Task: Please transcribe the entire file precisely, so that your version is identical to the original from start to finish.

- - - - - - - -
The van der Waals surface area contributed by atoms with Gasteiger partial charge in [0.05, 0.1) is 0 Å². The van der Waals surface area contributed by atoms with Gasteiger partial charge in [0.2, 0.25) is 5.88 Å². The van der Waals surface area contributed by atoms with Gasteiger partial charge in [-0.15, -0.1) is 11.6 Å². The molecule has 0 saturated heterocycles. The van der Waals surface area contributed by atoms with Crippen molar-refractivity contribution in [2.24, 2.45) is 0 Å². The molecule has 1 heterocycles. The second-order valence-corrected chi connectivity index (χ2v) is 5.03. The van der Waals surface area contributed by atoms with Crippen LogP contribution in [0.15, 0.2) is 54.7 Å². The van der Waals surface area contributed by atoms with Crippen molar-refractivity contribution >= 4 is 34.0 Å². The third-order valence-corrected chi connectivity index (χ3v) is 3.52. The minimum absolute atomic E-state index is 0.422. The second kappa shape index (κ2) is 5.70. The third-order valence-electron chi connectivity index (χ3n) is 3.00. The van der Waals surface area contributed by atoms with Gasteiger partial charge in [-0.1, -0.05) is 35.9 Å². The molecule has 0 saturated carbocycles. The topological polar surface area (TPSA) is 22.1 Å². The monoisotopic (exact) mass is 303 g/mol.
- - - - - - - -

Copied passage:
The van der Waals surface area contributed by atoms with Gasteiger partial charge in [0.05, 0.1) is 0 Å². The van der Waals surface area contributed by atoms with Gasteiger partial charge in [0.2, 0.25) is 5.88 Å². The van der Waals surface area contributed by atoms with Gasteiger partial charge in [-0.15, -0.1) is 11.6 Å². The molecule has 0 saturated heterocycles. The van der Waals surface area contributed by atoms with Crippen molar-refractivity contribution in [2.24, 2.45) is 0 Å². The molecule has 1 heterocycles. The second-order valence-corrected chi connectivity index (χ2v) is 5.03. The van der Waals surface area contributed by atoms with Crippen LogP contribution in [0.15, 0.2) is 54.7 Å². The van der Waals surface area contributed by atoms with Crippen molar-refractivity contribution >= 4 is 34.0 Å². The third-order valence-corrected chi connectivity index (χ3v) is 3.52. The minimum absolute atomic E-state index is 0.422. The second kappa shape index (κ2) is 5.70. The third-order valence-electron chi connectivity index (χ3n) is 3.00. The van der Waals surface area contributed by atoms with Gasteiger partial charge in [-0.1, -0.05) is 35.9 Å². The molecule has 0 saturated carbocycles. The topological polar surface area (TPSA) is 22.1 Å². The monoisotopic (exact) mass is 303 g/mol.